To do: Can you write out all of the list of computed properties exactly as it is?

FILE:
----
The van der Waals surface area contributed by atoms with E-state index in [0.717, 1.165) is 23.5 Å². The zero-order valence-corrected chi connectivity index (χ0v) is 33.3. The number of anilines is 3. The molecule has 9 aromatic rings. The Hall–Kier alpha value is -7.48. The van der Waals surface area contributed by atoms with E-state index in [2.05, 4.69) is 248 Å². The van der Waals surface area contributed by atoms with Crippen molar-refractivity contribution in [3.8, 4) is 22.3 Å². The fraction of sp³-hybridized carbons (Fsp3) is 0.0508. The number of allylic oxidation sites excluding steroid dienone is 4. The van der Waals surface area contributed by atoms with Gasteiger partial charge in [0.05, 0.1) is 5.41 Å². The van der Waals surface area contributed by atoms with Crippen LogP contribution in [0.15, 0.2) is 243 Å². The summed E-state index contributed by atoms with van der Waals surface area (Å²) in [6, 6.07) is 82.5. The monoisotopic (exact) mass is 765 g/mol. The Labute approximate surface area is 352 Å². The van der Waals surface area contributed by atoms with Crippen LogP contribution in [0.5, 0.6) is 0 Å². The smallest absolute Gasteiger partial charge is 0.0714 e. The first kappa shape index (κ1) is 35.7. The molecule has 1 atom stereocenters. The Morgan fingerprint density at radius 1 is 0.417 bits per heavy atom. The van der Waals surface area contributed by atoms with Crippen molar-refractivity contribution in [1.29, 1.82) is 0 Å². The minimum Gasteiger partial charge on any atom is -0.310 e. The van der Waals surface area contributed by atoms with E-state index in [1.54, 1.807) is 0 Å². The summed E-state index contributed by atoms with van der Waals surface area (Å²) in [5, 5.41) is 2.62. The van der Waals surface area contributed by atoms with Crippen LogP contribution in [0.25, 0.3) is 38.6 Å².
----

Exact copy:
The van der Waals surface area contributed by atoms with E-state index in [0.717, 1.165) is 23.5 Å². The zero-order valence-corrected chi connectivity index (χ0v) is 33.3. The number of anilines is 3. The molecule has 9 aromatic rings. The Hall–Kier alpha value is -7.48. The van der Waals surface area contributed by atoms with E-state index in [2.05, 4.69) is 248 Å². The van der Waals surface area contributed by atoms with Crippen molar-refractivity contribution in [3.8, 4) is 22.3 Å². The fraction of sp³-hybridized carbons (Fsp3) is 0.0508. The number of allylic oxidation sites excluding steroid dienone is 4. The van der Waals surface area contributed by atoms with Gasteiger partial charge in [0.05, 0.1) is 5.41 Å². The van der Waals surface area contributed by atoms with Crippen LogP contribution in [0.15, 0.2) is 243 Å². The summed E-state index contributed by atoms with van der Waals surface area (Å²) in [6, 6.07) is 82.5. The monoisotopic (exact) mass is 765 g/mol. The Labute approximate surface area is 352 Å². The van der Waals surface area contributed by atoms with Crippen LogP contribution in [0.5, 0.6) is 0 Å². The smallest absolute Gasteiger partial charge is 0.0714 e. The first kappa shape index (κ1) is 35.7. The molecule has 1 atom stereocenters. The Morgan fingerprint density at radius 1 is 0.417 bits per heavy atom. The van der Waals surface area contributed by atoms with Crippen molar-refractivity contribution in [1.29, 1.82) is 0 Å². The minimum Gasteiger partial charge on any atom is -0.310 e. The van der Waals surface area contributed by atoms with E-state index in [1.54, 1.807) is 0 Å². The summed E-state index contributed by atoms with van der Waals surface area (Å²) in [5, 5.41) is 2.62. The van der Waals surface area contributed by atoms with Crippen LogP contribution in [0.25, 0.3) is 38.6 Å².